The same thing happens to them in the synagogue when they strain forward in their seats to see whether Jesus will heal a man with a palsied hand on the Sabbath. Surely, if he does this, all will see that he is a Sabbath-breaker. Certainly, the crowd will see him for what he is and desert him. Perhaps even his students will abandon him. And here again the Pharisees are leading with their chin, forgetting in the heat of the moment the very Pharisaic principle Jesus cites to justify his healing on the Sabbath. The Hebrew abbreviation for this rule is פיקוח נפש –saving of life—and means that when human life is in danger, the Sabbath regulations, indeed most of the law’s regulations are suspended in favor of rescue. Would Jesus follow their own understanding of the law? Yes, indeed. But he does so by pinning them with a question of his own. Since God is the one who does both good and evil, that is, the one who does all things, as the prophet Zephaniah says, then would it be lawful on the Sabbath for God to save life? Would the Pharisees allow God to save the man? The Pharisees have no answer.
What the Pharisees forgot was their own deeply held and deeply practiced humanism, their belief that God’s word was to benefit the children of humanity. Jesus’s answers might have convinced them, if they had been in possession of their senses, that he and they were doing the same thing.
More than fifty years ago, a professor of mine, James Sanders, in his class on the prophet Isaiah, warned the young seminarians before him about the biggest mistake we can make in trying to read the Bible. When you find yourself on the side of the prophet, he warned, you’re in trouble. When you find yourself saying, “That’s right! Give it to those sinners!” You’re missing the point. And I imagine Professor Sanders might say the same thing here and warn us about taking to much pleasure in Jesus’s nimble defeat of the Pharisees. I think he would want us to put ourselves in the story as the Pharisees, not Jesus, hearing Jesus’s words of gentle, even humorous rebuke as the kind and patient correction of our own extremes they are.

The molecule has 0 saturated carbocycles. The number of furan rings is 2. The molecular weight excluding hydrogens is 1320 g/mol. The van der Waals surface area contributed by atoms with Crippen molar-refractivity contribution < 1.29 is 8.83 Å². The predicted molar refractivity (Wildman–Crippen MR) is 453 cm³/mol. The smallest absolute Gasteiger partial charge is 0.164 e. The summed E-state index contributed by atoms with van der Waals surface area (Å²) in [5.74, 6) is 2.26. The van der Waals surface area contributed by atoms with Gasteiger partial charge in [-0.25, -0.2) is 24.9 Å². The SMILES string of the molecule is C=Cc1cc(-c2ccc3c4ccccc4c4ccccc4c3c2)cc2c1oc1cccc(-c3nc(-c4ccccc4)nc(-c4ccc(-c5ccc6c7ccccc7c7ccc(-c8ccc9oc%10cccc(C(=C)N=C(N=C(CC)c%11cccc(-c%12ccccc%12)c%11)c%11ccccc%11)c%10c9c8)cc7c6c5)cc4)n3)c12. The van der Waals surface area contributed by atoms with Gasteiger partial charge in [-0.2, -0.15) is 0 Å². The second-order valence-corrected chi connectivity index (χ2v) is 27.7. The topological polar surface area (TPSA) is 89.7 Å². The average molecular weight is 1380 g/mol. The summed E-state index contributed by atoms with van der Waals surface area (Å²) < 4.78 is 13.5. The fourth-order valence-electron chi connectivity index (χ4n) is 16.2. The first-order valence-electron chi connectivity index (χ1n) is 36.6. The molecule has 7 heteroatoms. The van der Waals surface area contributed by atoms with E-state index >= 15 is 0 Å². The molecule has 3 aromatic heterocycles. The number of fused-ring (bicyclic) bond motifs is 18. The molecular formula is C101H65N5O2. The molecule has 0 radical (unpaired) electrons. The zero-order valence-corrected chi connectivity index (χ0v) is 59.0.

For we live in a time of enemies, a time of fear, a time of backbiting and anger; and we are those same good people the Pharisees were, good people with noble aims and clear motives, good people who care for their neighbors and for each other. Just like the Pharisees, we find it hard to imagine that our own motives are not the best or that we’ve lost focus on what in our heart of hearts we believe is true and good. So, we might need to hear the words of the Son of Man whose young students got hungry on the Sabbath and whose pity was aroused by a man with a palsied hand. We might need to hear again what we already believed but forgot somewhere in the melee of life in a bitter age. It’s easy to forget that human lives really do matter to us deeply in a country that allows children to be slaughtered in their schools in service of a political principle or that separates infants from their mothers at our borders in order to be “tough” on crime. Perhaps our minds can be fooled into believing that there is not enough money and not enough food in this rich land of ours to feed every hungry mouth in it, but our gentle Savior would not leave us helpless in our amnesia. Nor would he leave us to delusions of safety in the wake of mass incarceration and reemergent racism. Like the Pharisees, we are those good souls that know the loving God and know God’s will for us does not consist of hatred and ignorance. Jesus’s set-to with the Pharisees is also his set-to with us, calling us to be the people we want to be and need to be as in the words of the 19th-century Irish hymn writer, Cecil Francis Alexander,
Jesus calls us! By thy mercies,
Savior, may we hear thy call,
give our hearts to thine obedience,
serve and love thee best of all.
 “And when you reap the harvest of your land, do not completely cut right up to the edge of your field; rather, do not reap a remnant of your harvest. Leave it for the poor person and the non-citizen (ger). I am the LORD, your God” (Leviticus 23:22)
 See the references in Marcus Jastrow, a Dictionary of the Targumim, the Talmud Babli and Yerushalmi, and the Midrashic Literature (Brooklyn, NY: Shalom, n. d.), 2:1169b.
 Zephaniah 1:12.
 Cecil Francis Alexander, “Jesus Calls Us!” The Hymnal 1982, Nos. 549, 550.